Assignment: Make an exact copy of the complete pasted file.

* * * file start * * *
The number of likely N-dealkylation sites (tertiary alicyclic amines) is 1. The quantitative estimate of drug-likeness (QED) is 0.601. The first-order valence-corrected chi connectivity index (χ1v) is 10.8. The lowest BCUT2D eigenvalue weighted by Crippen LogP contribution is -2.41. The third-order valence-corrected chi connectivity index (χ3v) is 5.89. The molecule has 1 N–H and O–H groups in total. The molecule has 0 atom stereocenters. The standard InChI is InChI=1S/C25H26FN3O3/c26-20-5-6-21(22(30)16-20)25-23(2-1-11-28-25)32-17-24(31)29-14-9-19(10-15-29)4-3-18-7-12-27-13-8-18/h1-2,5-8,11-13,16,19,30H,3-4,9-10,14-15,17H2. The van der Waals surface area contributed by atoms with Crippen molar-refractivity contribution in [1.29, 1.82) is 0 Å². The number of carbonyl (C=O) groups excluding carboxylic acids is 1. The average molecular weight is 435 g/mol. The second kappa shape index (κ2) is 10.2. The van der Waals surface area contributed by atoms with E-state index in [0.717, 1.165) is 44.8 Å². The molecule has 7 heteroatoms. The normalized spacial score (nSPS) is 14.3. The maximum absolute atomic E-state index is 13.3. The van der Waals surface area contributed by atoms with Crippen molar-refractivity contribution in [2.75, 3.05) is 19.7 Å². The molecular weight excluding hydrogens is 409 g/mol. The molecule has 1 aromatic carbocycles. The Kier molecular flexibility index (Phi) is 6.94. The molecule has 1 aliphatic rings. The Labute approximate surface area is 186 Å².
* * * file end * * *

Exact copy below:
The number of likely N-dealkylation sites (tertiary alicyclic amines) is 1. The quantitative estimate of drug-likeness (QED) is 0.601. The first-order valence-corrected chi connectivity index (χ1v) is 10.8. The lowest BCUT2D eigenvalue weighted by Crippen LogP contribution is -2.41. The third-order valence-corrected chi connectivity index (χ3v) is 5.89. The molecule has 1 N–H and O–H groups in total. The molecule has 0 atom stereocenters. The standard InChI is InChI=1S/C25H26FN3O3/c26-20-5-6-21(22(30)16-20)25-23(2-1-11-28-25)32-17-24(31)29-14-9-19(10-15-29)4-3-18-7-12-27-13-8-18/h1-2,5-8,11-13,16,19,30H,3-4,9-10,14-15,17H2. The van der Waals surface area contributed by atoms with Crippen molar-refractivity contribution in [1.29, 1.82) is 0 Å². The number of carbonyl (C=O) groups excluding carboxylic acids is 1. The average molecular weight is 435 g/mol. The second kappa shape index (κ2) is 10.2. The van der Waals surface area contributed by atoms with E-state index in [0.717, 1.165) is 44.8 Å². The molecule has 7 heteroatoms. The normalized spacial score (nSPS) is 14.3. The maximum absolute atomic E-state index is 13.3. The van der Waals surface area contributed by atoms with Crippen molar-refractivity contribution in [2.75, 3.05) is 19.7 Å². The molecular weight excluding hydrogens is 409 g/mol. The molecule has 1 aromatic carbocycles. The Kier molecular flexibility index (Phi) is 6.94. The molecule has 1 aliphatic rings. The Labute approximate surface area is 186 Å².